This post has been on the back burner for many months. Every time I listen to a Manna Dey song, I tell myself I need to write a post on one of my favourite singers. For some reason or the other, I put it off for later. Perhaps now is the time to write about a singer whose versatility was a byword in the industry, even though, in my opinion, he was never given his complete due as a singer.
Born Prabodh Chandra Dey on 1 May 1919, he made his name as one of the stalwarts of the playback industry as Manna Dey. Classically trained, his earliest gurus were his uncle Krishna Chandra Dey (KC Dey) and Ustad Dabir Khan. His foray into the Hindi film industry was under the aegis of his uncle KC Dey; he worked as an assistant music director, assisting his uncle first, and then SD Burman. It was his uncle who gave him his first break as a singer in 1943; the 24-year-old Manna Dey’s first recorded song was a duet Jaago aayi Usha with singer-actress Suraiyya, for the film Tamanna. Between 1943 and 1950, Manna Dey continued singing and working as an assistant music director for other composers, eventually setting up independently.
However, it was Upar gagan Vishal for Nitin Bose’s Mashaal, courtesy SD Burman, that was to propel him into the big league. When asked about this long journey towards success in an interview, Mannada had this to say: The other singers who were in the running were better than me, definitely. Oh yes, they were better singers than me. Even at the height of my career, I would say Mohammad Rafi was a better singer than me. He was such a great singer and I used to listen to him, awestruck. His rendering of certain things – I could never do it.
His respect for his contemporaries was rooted in his own sense of self. Yet, there was sometimes a whiff of sadness when he recollects that most of his early songs were picturized on old men or beggars. He soon became the voice of the character actors. As a young man, he too wanted to taste success as a popular singer. Frustrated, he even thought of leaving Bombay.
Well-versed in classical music – Manna Dey had been keeping up with his lessons in Hindustani classical music at the same time, learning from Ustad Aman Ali Khan and Ustad Abdul Rahman Khan – he became synonymous with classical songs, which was both a blessing and a curse. With its usual propensity to typecast someone, the Hindi film industry relegated him to singing classical numbers. Of course, he sang them well, probably better than anyone of his contemporaries at the time. Yet, it unfairly limited the singer who could sing love ballads with the best of them.
As his songs prove, there was more to Mannada than just being a good classical singer. He had made a name for himself in the Bengali film industry, and it is our good fortune that he chose to continue to sing for Hindi films. What a voice he had, warm and deep and mellow, so full of emotion that one felt as well as heard his songs! (A long-time reader, Samir, is wont to pair singers’ voices with good liquor; in the same vein, I picture Manna Dey’s voice as a goblet of warm Cognac.)
I find it difficult to choose just a handful of my favorite songs from this gentle singer’s long and varied career, especially when my ‘favourite Manna Dey songs’ vary with my mood. Here then, are a few of my present favorites; these songs, in no particular order, will always find a place in my list of favourite songs of all time.
Meri Soorat Teri Aankhein (1983)
Music: SD Burman
Based on Raag Ahir Bhairav, Poocho na kaise ye rain bitayi is one of Manna Dey’s classical numbers that has remained a firm favorite over the years. SD based this composition on Aruno-kaanti ke go jogi bhikaari, a Bengali composition in Raag Bhairavi by Kazi Nazrul Islam. I love the emotion in Manna Dey’s voice, its anguish bound and tightly controlled as he sings for a character who knows what rejection is. (One of my readers, Mr. N Venkatraman points out that this is not correct, and that SD Burman in one of his interviews in Vividh Bharati attributed the composition to a traditional bandish in Raag Ahir Bhairav by Ustaad Mushtaq Hussein Khan.)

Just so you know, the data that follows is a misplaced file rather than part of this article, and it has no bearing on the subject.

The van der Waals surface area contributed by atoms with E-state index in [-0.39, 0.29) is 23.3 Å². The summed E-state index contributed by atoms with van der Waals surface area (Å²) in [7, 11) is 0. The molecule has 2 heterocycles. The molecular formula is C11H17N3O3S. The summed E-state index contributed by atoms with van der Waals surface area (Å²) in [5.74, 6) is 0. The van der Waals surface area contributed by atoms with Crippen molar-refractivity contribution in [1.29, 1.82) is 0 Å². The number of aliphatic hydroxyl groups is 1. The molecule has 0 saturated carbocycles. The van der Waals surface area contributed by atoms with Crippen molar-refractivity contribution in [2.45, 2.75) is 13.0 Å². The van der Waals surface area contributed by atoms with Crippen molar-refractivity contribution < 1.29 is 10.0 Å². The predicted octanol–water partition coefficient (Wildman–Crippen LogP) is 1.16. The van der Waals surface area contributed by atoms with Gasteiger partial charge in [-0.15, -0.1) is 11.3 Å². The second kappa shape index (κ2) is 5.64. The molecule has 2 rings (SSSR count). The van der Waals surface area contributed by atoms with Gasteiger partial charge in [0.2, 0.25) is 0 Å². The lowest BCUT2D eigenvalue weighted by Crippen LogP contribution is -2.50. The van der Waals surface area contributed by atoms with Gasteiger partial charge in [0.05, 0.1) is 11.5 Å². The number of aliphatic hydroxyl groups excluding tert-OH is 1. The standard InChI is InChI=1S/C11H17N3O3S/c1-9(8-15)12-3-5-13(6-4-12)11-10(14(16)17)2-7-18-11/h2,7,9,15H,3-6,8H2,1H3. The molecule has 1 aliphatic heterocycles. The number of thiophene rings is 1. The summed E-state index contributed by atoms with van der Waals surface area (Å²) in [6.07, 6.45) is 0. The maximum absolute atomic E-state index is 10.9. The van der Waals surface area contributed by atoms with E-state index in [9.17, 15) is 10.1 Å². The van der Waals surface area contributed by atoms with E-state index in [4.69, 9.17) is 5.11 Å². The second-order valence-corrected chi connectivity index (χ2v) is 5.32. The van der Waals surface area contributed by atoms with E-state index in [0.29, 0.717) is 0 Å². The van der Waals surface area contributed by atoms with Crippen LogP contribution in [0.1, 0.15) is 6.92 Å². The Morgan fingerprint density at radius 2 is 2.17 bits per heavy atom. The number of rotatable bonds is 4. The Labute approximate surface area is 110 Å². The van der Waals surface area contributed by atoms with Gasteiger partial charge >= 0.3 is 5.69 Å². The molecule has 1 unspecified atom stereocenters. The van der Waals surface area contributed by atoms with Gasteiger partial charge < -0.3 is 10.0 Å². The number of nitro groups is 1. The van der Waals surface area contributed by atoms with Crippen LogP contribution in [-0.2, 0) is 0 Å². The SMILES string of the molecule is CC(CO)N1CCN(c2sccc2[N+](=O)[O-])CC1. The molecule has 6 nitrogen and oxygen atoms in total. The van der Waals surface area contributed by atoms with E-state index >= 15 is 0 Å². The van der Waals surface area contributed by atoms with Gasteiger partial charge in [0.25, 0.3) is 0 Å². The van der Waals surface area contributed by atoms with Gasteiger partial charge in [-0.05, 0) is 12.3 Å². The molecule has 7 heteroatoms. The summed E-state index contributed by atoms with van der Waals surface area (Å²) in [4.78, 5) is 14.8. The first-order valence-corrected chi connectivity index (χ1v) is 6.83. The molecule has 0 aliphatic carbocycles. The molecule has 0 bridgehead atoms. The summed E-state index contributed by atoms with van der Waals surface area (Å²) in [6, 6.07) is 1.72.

Music: Salil Choudhary
Lyrics: Prem Dhawan
My list of ‘favorite’ songs changes with the seasons, with my moods, from day to day, from time to time, and so I rarely say that a particular song is my favourite Hindi film song. Yet, this one song is always there in the background, it’s soft melody, and evocative lyrics calling to something deep within me. On the face of it, not a ‘patriotic’ song, is it? Yet, every line reflects a man’s love for his land and his longing for the country of his birth. Salilda’s music, just barely there, and his use of the rubab sets the mood nicely. Mannada’s mellifluous voice had such pathos it is difficult to hold tears back. This song will always be among my favorite numbers, both for its simple yet meaningful lyrics and the minimal instrumentation which allowed Mannada’s voice to soar with an immigrant’s yearning for the motherland.
Hum jahan paide huye
Us jagah hi nikle dam
Tujh pe dil qurbaan
Maybe it is because I live so far from the land of my birth that this song tugs at my heartstrings. It will always be the most definitive patriotic song for me. Ever.
3) Sur na saje
Basant Bahar (1956)
For a change, Manna Dey is singing for the hero. Much like Baiju Bawra, Basant Bahar also told the tale of a singer (Bharat Bhushan) who has to face immense hurdles on his path to become court singer. Based on Hamsa Geete, a Kannada novel by Ta-ra-su (Talaku Ramaswamy Subba Rao), the story was said to be the real-life story of 18th-century Carnatic musician Bhairavi Subbiah. With a fantastic score by Shankar-Jaikishen, the music of Basant Bahar has definitely earned its place among the classics. Strangely enough, Manna Dey got to sing four of the nine songs, while Mohammed Rafi had to be content with just two.
Dil Hi To Hai
Lyrics: Sahir Ludhianvi
Manna Dey brought all his classical adas and harkats to use in this semi-classical number based on Raag Bhairav by Roshan. Mannada‘s classical training allowed him to give full rein to the nuances and flourishes in the long sargam that end this piece. Picturised on Raj Kapoor (and Padmini Priyadarshini as the dancer), this song brought to the fore the actor-directors acting prowess and underlined the fact that Mukesh may have been Raj Kapoor’s soul but Manna Dey’s voice could, and did, suit the showman admirably.